With the popularity of keeping African clawed frogs as pets continuing to increase. we have noticed a steady increase in the number of people reaching out with various questions about caring for their pet African clawed frog.
Without a doubt, the most common thing that we see people asking about, especially beginners is how to treat a bloated African clawed frog with the albino variant of the frog seeming to get the most questions due to being more popular as a pet.
Due to so many people reaching out about their bloated albino African clawed frog recently, we have decided to publish this dedicated article going over exactly what you should be doing.
Now, we want to make it clear that there is almost always going to be a risk presented to your African Clawed Frog when trying to treat its bloat so the majority of people will get a vet to treat their pet.
You can book a video call with a fully trained veterinarian to help you diagnose the exact cause of the bloat in your African Clawed Frog as well as advise you on the best courses of action to move forward if you wish.
Many people who have frogs of any type suffering from bloat tend to opt for this route as it tends to be much easier and using an online vet via video call for your first consultation tends to work out much cheaper than a trip to your local veterinary surgery while also being able to book the video call into best fit your own busy schedule.
Why Is My Albino African Clawed Frog Bloated?
The majority of cases where an African Clawed Frog ends up suffering from bloat is due to dropsy (also known as edema, hydropsy, ascites, bloat).
It is a build-up of excess liquid inside of your frog causing it to bloat and swell up to a much larger size potentially resulting in the death of your pet frog if it is not treated quickly.
Dropsy is usually a symptom of a more serious issue ranging from something that can potentially be an easy fix like bacterial infections, parasitic infections, and malnutrition to more serious problems such as liver dysfunction, congestive heart failure, liver failure, and kidney failure.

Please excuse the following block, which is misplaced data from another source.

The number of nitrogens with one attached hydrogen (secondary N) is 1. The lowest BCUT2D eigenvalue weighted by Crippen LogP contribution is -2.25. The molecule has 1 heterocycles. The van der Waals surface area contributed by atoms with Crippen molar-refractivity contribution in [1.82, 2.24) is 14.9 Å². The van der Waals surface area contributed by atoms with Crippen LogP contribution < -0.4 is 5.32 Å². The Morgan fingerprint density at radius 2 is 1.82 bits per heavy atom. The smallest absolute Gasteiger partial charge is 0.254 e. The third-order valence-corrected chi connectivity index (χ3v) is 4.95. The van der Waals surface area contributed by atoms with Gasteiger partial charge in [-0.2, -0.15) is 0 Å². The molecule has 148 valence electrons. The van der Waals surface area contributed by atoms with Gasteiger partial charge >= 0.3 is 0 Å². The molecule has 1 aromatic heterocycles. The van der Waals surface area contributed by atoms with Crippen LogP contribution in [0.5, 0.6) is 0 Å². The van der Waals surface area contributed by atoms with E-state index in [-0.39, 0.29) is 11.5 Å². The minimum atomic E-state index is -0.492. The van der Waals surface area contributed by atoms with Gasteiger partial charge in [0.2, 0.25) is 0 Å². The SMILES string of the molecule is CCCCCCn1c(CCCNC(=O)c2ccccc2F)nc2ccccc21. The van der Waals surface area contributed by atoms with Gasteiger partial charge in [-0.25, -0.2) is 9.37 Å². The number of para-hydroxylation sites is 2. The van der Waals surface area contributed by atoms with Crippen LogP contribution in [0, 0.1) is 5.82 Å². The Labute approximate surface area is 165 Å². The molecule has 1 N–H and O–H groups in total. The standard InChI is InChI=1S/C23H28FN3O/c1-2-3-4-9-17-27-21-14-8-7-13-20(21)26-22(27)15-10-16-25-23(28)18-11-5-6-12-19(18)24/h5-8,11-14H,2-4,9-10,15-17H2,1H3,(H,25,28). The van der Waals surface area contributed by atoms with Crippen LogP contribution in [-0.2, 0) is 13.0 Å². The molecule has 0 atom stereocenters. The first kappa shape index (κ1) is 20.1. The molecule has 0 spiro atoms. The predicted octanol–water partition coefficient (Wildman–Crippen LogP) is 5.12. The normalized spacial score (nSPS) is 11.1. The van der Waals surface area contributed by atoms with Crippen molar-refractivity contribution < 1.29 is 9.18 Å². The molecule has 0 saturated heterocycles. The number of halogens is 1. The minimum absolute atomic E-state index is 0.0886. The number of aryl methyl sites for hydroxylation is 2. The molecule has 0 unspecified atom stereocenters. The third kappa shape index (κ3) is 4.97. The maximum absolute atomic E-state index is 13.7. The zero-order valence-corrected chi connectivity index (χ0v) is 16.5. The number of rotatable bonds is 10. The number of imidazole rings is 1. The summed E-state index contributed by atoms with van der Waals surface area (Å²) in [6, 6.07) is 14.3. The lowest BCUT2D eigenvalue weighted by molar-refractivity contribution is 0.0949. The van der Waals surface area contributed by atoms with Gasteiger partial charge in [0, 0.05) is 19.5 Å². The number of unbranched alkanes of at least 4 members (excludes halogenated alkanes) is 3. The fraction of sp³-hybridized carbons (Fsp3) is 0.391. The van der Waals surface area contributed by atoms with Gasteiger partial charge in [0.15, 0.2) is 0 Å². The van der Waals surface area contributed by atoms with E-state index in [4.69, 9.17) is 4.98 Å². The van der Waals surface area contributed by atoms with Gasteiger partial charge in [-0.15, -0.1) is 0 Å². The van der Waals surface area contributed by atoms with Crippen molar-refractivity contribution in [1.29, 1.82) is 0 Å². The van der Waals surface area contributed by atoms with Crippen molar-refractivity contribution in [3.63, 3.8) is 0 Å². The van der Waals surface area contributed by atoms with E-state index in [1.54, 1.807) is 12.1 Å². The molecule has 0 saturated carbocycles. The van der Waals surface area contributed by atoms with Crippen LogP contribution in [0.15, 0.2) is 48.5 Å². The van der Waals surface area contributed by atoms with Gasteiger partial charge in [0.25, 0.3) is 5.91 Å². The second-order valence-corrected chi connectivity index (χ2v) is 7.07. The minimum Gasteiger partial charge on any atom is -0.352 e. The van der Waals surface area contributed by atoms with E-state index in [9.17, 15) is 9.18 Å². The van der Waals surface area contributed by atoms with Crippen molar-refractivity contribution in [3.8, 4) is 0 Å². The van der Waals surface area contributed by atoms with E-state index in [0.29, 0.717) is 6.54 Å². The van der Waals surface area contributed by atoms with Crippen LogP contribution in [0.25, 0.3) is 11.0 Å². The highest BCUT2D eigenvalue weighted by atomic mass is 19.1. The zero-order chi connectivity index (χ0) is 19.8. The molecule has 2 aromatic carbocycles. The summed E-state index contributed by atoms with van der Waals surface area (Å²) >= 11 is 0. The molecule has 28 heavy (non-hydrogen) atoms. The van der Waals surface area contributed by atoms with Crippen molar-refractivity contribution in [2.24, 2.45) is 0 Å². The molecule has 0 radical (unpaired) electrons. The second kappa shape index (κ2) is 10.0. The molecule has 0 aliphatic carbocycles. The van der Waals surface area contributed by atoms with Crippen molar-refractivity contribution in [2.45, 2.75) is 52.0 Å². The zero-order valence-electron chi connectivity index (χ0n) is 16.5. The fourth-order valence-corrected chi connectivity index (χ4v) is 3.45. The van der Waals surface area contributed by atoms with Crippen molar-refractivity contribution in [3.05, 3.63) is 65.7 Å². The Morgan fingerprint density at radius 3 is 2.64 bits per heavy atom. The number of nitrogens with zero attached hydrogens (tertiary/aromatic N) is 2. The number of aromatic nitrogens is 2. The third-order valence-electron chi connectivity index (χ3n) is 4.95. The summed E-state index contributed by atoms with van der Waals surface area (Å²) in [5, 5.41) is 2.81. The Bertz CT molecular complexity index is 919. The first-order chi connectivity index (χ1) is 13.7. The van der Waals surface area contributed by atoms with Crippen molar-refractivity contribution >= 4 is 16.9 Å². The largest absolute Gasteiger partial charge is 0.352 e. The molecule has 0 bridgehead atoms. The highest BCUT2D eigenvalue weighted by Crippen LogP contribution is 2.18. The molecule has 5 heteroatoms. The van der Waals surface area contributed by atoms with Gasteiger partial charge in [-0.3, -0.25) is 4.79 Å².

This is why so many people choose to have a vet examine their pet frog as soon as they realise it is bloating up and showing the signs of dropsy.
The easy to treat infections are usually simple to identify but the more serious problems that can result in dropsy really do need to be diagnosed and treat as soon as possible.
Although some of the serious issues are not able to be cured, they can often be managed to help ease the suffering in your pet African Clawed Frog that is bloated and swollen.
How To Treat A Bloated Albino African Clawed Frog!
The bloating in your African Clawed Frog can only be treated by dealing with the underlying issue that is causing your frog to bloat.
Although the bloating can be controlled by draining the excess fluid to prevent pressure on essential organs, the bloating will return unless you treat the problem that is causing the bloating.
If the dropsy is due to malnutrition then moving your African Clawed Frog over to a suitable food source may be able to get the essential nutrients into your frog to help deal with the malnutrition and cause the bloating to stop.
Unfortunately, malnutrition is the rarest cause of dropsy and bloating meaning that it is very rare that you will find such an easy fix for your problems.
All of the other common causes of bloating and dropsy in your African Clawed Frog usually need a specialist treatment from a vet ranging from a simple antibiotic to potentially needing surgery.
In some cases, there may be nothing that you can do for your African Clawed Frog suffering from bloat too with a vet being in a much better position to advise you on your frog’s specific situation and symptoms so booking a video call with a vet can be a good path to move forward.
How Long Can An Albino African Clawed Frog Live When Bloated?